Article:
To address the unique legal dilemmas raised in part by the state's legalization of same-sex marriage in 2003, Harvard Law School has opened a legal clinic that will represent low-income clients.
The student-run Gay, Lesbian, Bisexual and Transgender Law Clinic will provide free and low-cost legal services in cases involving divorce, custody, child support, adoptions, wills, school-related matters, and other family-law and estate planning issues.
Located in Jamaica Plain, the clinic also will do advocacy work to promote the rights and interests of the GLBT community.
For about the past two years, Harvard has offered similar services through the Family Law Clinic at its Legal Services Center. But school administrators recently concluded there was enough demand for discounted legal work among low- and middle-income GLBT clients to establish a freestanding clinic.
This semester, the clinic is staffed by five second- and third-year law students, each of whom work 10 to 20 hours a week.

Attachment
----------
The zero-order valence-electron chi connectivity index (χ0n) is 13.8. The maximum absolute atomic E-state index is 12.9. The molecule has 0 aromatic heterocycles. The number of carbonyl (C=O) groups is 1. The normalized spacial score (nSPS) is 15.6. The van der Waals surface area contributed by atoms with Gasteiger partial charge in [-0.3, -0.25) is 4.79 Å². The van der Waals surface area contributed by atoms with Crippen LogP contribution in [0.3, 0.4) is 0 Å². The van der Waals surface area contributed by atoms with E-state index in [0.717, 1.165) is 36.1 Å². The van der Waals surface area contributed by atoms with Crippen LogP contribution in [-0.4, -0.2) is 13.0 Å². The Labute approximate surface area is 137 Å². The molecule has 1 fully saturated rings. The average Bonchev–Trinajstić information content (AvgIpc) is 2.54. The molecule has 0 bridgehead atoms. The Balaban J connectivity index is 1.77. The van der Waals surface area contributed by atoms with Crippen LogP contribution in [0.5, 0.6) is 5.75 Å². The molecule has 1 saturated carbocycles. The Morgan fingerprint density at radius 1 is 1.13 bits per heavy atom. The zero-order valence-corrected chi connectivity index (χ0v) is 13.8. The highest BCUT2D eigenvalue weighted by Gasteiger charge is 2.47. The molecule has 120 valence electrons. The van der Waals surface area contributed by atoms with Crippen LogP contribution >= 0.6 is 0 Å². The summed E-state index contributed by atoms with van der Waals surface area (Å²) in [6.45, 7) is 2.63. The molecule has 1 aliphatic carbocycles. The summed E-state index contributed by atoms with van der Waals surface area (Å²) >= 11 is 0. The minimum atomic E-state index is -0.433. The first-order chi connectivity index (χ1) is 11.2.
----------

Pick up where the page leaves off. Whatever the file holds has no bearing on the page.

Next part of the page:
"We weren't willing to institutionalize it until we had proof that there was a need out in the community, and what became very clear is that there is a strong need," said Robert Greenwald, the clinic's managing attorney. "While there has always been a diverse range of unique family-related issues confronting the GLBT community, there's no question that those legal needs have changed dramatically and increased dramatically over the past few years."
Among the uncharted legal territory are questions over how marital assets should be divided during same-sex divorces, since federal law doesn't recognize same-sex unions as legal marriages; how to ensure that same-sex partners aren't taxed more than heterosexual partners for health insurance benefits; and how to deal with school systems that refuse to use books and curriculums that address gender diversity in families.
The clinic is a collaborative effort with Lambda, a student organization that serves Harvard Law School's GLBT community.
Few other schools have similar initiatives. Last year, Columbia Law School launched a Sexuality and Gender Law Clinic, but its focus is legislative advocacy, public policy analysis, and public education, rather than legal representation of clients.
"It's really interesting to be in Massachusetts working on GLBT issues because they're so hot, they're really new, and anything we do is precedent-setting," said Erika Rickard, 24, a second-year Harvard Law School student who is working at the clinic this semester. "It's an entire population that isn't being served by other legal services now."
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